Most calculations happen at a specific level, such as the sheet level, table row level, and so on. Level of detail expressions let you specify the level at which you want your calculation to occur.
- [Narrator] One terrific Tableau capability is the level of detail expression. Most calculations happen at a specific level, such as the Sheet level, Table Row level, and so on. Level of detail expressions let you specify the level at which you want your calculation to occur. In this movie, I will show you how to define level of detail expressions and give an example of their use. The visualization that I'm working with is contained in the 04_05_LOD workbook, and you can find it in the Chapter Four folder of your Exercise files collection.
This visualization already contains one calculated field, and that is Total Price, which you can see here under Measures, and Total Price finds the quantity multiplied by the price of a particular order item. So, if I drag Total Price to the data area, you can see the total of all of those values. But now, let's say that I want to find the Total Price minus the Average of the Total Price. In other words, I want to find how far above average each of these Product Categories is.
To do that, I need to create a new calculated field. So, I will go to the Analysis menu, and click Create Calculated Field, and for Calculation One, or for the Name, I will type DiffFromAVG and then click in the Editing area. So, again, what I want to do is to calculate Total Price minus the Average of the Total Price. So, I will enter the Total Price field first with a left square bracket, and then Total Price, and then I will subtract the Average, so that's AVG, of the Total Price field, so again, I'll type that, a left square bracket, followed by capital T, then I've got Total Price, press Tab, and there I am.
The problem is, as you can see at the bottom left, is that the calculation contains errors, and if I want to see why, I can click the error down arrow here, and it says that I cannot mix aggregate and non-aggregate arguments with this function. Okay, so what that means is that I'm trying to take the Total Price for a particular item or particular cell within my table and then work with the average of all total prices.
In other words, all of the data at the data set or Sheet level. So, I can't mix the two, except that I can. And the way that I do it, is by creating a level of detail expression and to do that I will click to the left of the A in the AVG, and then I will type a curly bracket. So, there's a left curly bracket there, and then to the right of the Average function's right parentheses, I will type a right curly bracket and you can see that the calculation is now valid.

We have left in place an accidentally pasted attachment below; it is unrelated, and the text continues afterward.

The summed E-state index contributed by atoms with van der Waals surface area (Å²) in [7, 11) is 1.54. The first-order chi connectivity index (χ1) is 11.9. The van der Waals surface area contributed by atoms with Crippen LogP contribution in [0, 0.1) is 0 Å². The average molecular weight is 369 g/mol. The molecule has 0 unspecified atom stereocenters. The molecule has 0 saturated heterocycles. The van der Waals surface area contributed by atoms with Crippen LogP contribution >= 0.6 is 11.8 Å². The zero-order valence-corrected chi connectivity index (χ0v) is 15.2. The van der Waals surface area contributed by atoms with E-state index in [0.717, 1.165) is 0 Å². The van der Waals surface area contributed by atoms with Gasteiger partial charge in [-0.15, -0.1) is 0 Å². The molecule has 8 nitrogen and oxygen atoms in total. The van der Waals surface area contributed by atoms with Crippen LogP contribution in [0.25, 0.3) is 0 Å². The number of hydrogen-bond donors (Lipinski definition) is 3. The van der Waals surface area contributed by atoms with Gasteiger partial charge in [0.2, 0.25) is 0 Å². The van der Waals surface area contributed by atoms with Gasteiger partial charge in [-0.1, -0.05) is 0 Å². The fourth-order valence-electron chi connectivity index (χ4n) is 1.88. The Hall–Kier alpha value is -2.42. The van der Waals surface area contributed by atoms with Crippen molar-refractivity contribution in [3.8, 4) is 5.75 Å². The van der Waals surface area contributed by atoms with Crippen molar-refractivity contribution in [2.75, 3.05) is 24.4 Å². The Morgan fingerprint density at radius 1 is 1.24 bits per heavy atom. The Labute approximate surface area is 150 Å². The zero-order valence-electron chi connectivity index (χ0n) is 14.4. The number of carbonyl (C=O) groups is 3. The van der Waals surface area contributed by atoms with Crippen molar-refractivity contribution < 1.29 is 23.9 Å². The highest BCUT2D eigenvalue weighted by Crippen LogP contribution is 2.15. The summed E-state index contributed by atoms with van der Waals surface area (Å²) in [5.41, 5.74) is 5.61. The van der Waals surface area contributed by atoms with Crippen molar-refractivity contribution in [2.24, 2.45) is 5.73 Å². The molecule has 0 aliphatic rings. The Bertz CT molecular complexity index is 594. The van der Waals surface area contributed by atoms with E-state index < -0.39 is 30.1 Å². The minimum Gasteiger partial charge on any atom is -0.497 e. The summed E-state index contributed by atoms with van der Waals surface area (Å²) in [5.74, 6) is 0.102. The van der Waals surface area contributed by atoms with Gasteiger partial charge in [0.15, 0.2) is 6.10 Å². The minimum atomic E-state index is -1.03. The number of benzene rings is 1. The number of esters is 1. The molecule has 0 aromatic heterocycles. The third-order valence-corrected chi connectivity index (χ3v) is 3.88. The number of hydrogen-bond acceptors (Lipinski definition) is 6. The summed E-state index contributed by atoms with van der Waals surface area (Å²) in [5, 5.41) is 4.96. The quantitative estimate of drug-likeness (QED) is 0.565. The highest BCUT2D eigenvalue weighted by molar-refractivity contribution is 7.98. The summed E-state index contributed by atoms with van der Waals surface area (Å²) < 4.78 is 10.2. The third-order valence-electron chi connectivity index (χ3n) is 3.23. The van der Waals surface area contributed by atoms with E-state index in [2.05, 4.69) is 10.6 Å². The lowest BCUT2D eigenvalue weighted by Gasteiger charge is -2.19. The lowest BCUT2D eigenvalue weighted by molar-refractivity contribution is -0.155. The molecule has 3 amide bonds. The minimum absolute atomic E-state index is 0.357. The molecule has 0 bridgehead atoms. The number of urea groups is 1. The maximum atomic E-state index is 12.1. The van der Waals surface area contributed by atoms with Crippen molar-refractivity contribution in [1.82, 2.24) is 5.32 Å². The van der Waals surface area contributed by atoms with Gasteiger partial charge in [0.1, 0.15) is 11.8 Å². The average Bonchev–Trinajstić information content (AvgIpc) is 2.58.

So, I have Total Price and I'm subtracting the Average of Total Price which is at a different level of detail and the fact that I enclosed the Average calculation inside of curly brackets lets Tableau know that it needs to pull the values from a different level. If I click Okay, then I have created my field, and I will drag Difference from AVG into the data area, and you can see that I have Difference from AVG on top and Total Price on the bottom.
You can see that Grid Tie Inverters are way above the average, which makes sense, they are the most expensive items, so even if you only sell a few it won't do that much. Batteries hold their own pretty well, and then Landscape Lighting is well below, Lightbulbs are well below, same thing for Solar Panels, and Wind harvesters. So, if you ever need to compare data from two different levels, one at the aggregate level, and one at the Table cell level, using a level of detail expression will allow you to do so.
- Managing data sources and visualizations
- Managing Tableau worksheets and workbooks
- Creating custom calculations and fields
- Analyzing data using statistical tools
- Sorting and filtering Tableau data
- Defining groups and sets
- Creating and pivoting crosstabs
- Formatting Tableau visualizations
- Creating basic charts
- Annotating and formatting charts
- Mapping geographic data
- Creating dashboards and actions
Skill Level Beginner
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Integrating Tableau and R for Data Sciencewith Ben Sullins1h 10m Intermediate
1. Introducing Tableau
2. Manage Data Sources and Visualizations
3. Managing Tableau Worksheets and Workbooks
4. Creating Custom Calculations and Fields
5. Analyzing Data Using Statistical Tools
6. Sorting and Filtering Tableau Data
7. Defining Groups and Sets
8. Creating and Pivoting Crosstabs
9. Formatting Tableau Visualizations
10. Creating Basic Charts
11. Annotating and Formatting Charts
12. Mapping Geographic Data
13. Creating Dashboards and Actions
Next steps1m 7s
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